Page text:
This review examines whether taking potassium supplements can be recommended for treating adults with high blood pressure from no known cause. The results of the trials varied a lot: some trials found potassium lowered blood pressure much more than a dummy drug (placebo), while others found little difference between potassium and placebo. Overall no significant reduction in blood pressure from taking potassium supplements was found.
Most included trials were of poor quality, so their results may not be reliable. The trials were not long enough or large enough to measure whether potassium supplements reduce the risk of death, heart attack or stroke, which may be caused by high blood pressure. The studies reporting adverse effects did not find any serious side effects from taking potassium supplements.
This review does not confirm whether potassium supplements can lower high blood pressure and therefore does not recommend them for treating hypertension. More trials enrolling a large number of participants with long periods of follow-up are necessary to know whether or not potassium supplements can lower high blood pressure.
Potassium supplementation has no statistically significant effect on blood pressure. Due to small number of participants in the two high quality trials, the short duration of follow-up, and the unexplained heterogeneity between trials, the evidence about the effect of potassium supplementation on blood pressure is not conclusive. Further high quality RCTs of longer duration are required to clarify whether potassium supplementation can reduce blood pressure and improve health outcomes.
Epidemiological evidence on the effects of potassium on blood pressure is inconsistent.
To evaluate the effects of potassium supplementation on health outcomes and blood pressure in people with elevated blood pressure.
We searched the Cochrane Library, MEDLINE, EMBASE, Science Citation Index, ISI Proceedings, ClinicalTrials.gov, Current Controlled Trials, CAB abstracts, and reference lists of systematic reviews, meta-analyses and randomised controlled trials (RCTs) included in the review.
Inclusion criteria were: 1) RCTs of a parallel or crossover design comparing oral potassium supplements with placebo, no treatment, or usual care; 2) treatment and follow-up >=8 weeks; 3) participants over 18 years, with raised systolic blood pressure (SBP) >=140 mmHg or diastolic blood pressure (DBP) >=85 mmHg); 4) SBP and DBP reported at end of follow-up. We excluded trials where: participants were pregnant; received antihypertensive medication which changed during the study; or potassium supplementation was combined with other interventions.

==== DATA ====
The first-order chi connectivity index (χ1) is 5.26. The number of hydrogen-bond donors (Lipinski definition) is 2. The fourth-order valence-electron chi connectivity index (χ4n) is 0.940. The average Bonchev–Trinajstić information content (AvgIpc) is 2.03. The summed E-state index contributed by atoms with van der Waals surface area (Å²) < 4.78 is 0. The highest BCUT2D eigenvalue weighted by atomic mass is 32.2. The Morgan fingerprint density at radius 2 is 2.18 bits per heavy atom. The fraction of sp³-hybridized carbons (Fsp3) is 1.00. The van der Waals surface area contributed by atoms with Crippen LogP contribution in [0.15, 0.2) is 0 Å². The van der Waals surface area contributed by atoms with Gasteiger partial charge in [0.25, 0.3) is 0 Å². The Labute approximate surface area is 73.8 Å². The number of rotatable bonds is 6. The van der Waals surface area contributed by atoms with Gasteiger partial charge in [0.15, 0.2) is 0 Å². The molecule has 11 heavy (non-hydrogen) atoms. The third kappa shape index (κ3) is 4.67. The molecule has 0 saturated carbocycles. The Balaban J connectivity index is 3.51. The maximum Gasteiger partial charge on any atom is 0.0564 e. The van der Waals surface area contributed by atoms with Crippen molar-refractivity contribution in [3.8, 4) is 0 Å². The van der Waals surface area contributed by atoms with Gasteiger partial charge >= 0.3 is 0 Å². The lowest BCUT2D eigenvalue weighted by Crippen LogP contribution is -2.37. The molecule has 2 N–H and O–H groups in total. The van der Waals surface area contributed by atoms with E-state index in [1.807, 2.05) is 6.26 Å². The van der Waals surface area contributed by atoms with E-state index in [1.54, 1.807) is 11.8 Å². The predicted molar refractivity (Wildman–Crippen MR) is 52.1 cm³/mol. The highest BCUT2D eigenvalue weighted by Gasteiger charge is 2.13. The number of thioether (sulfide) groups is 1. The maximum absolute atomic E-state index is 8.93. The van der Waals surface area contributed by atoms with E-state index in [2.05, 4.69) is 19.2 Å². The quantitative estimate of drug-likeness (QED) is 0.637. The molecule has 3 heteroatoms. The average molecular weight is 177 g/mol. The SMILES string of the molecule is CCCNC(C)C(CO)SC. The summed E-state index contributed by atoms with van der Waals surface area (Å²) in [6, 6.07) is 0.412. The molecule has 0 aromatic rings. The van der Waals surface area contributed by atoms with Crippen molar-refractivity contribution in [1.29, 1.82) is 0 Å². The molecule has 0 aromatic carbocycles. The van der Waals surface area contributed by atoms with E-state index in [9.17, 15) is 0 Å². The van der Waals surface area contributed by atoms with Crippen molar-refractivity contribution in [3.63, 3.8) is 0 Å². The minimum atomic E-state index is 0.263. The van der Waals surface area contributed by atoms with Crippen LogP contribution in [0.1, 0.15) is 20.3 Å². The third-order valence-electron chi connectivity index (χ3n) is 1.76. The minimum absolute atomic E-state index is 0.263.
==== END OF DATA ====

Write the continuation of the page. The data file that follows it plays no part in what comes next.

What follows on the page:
Two reviewers independently extracted data and assessed trial quality. Disagreements were resolved by discussion or a third reviewer. Random effects meta-analyses and sensitivity analyses were conducted.
Six RCT's (n=483), with 8-16 weeks follow-up, met our inclusion criteria. Meta-analysis of five trials (n=425) with adequate data indicated that potassium supplementation compared to control resulted in a large but statistically non-significant reductions in SBP (mean difference: -11.2, 95% CI: -25.2 to 2.7) and DBP (mean difference: -5.0, 95% CI: -12.5 to 2.4). The substantial heterogeneity between trials was not explained by potassium dose, quality of trials or baseline blood pressure.
Excluding one trial in an African population with very high baseline blood pressure resulted in smaller overall reductions in blood pressure (SBP mean difference: -3.9, 95% CI: -8.6 to 0.8; DBP mean difference: -1.5, 95% CI: -6.2 to 3.1). Further sensitivity analysis restricted to two high quality trials (n=138) also found non-significant reductions in blood pressure (SBP mean difference: -7.1, 95% CI: -19.9 to 5.7; DBP mean difference: -5.5, 95% CI: -14.5 to 3.5).